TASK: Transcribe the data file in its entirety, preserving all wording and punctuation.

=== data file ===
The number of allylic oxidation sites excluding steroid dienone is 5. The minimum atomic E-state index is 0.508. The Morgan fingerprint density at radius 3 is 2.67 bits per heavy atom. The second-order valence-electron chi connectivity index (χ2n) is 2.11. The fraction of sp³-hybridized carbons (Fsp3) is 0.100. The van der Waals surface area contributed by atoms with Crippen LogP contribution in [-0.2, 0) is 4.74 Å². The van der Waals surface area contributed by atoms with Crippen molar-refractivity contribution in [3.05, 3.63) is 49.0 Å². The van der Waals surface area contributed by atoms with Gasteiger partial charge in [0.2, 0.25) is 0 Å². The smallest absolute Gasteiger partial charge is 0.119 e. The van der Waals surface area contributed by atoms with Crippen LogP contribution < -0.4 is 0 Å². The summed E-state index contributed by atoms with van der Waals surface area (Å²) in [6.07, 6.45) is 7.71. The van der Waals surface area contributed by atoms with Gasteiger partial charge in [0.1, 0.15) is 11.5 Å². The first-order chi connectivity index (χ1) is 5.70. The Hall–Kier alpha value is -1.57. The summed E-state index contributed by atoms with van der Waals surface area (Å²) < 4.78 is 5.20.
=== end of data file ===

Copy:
The number of allylic oxidation sites excluding steroid dienone is 5. The minimum atomic E-state index is 0.508. The Morgan fingerprint density at radius 3 is 2.67 bits per heavy atom. The second-order valence-electron chi connectivity index (χ2n) is 2.11. The fraction of sp³-hybridized carbons (Fsp3) is 0.100. The van der Waals surface area contributed by atoms with Crippen LogP contribution in [-0.2, 0) is 4.74 Å². The van der Waals surface area contributed by atoms with Crippen molar-refractivity contribution in [3.05, 3.63) is 49.0 Å². The van der Waals surface area contributed by atoms with Gasteiger partial charge in [0.2, 0.25) is 0 Å². The smallest absolute Gasteiger partial charge is 0.119 e. The van der Waals surface area contributed by atoms with Crippen LogP contribution < -0.4 is 0 Å². The summed E-state index contributed by atoms with van der Waals surface area (Å²) in [6.07, 6.45) is 7.71. The van der Waals surface area contributed by atoms with Gasteiger partial charge in [0.1, 0.15) is 11.5 Å². The first-order chi connectivity index (χ1) is 5.70. The Hall–Kier alpha value is -1.57. The summed E-state index contributed by atoms with van der Waals surface area (Å²) < 4.78 is 5.20.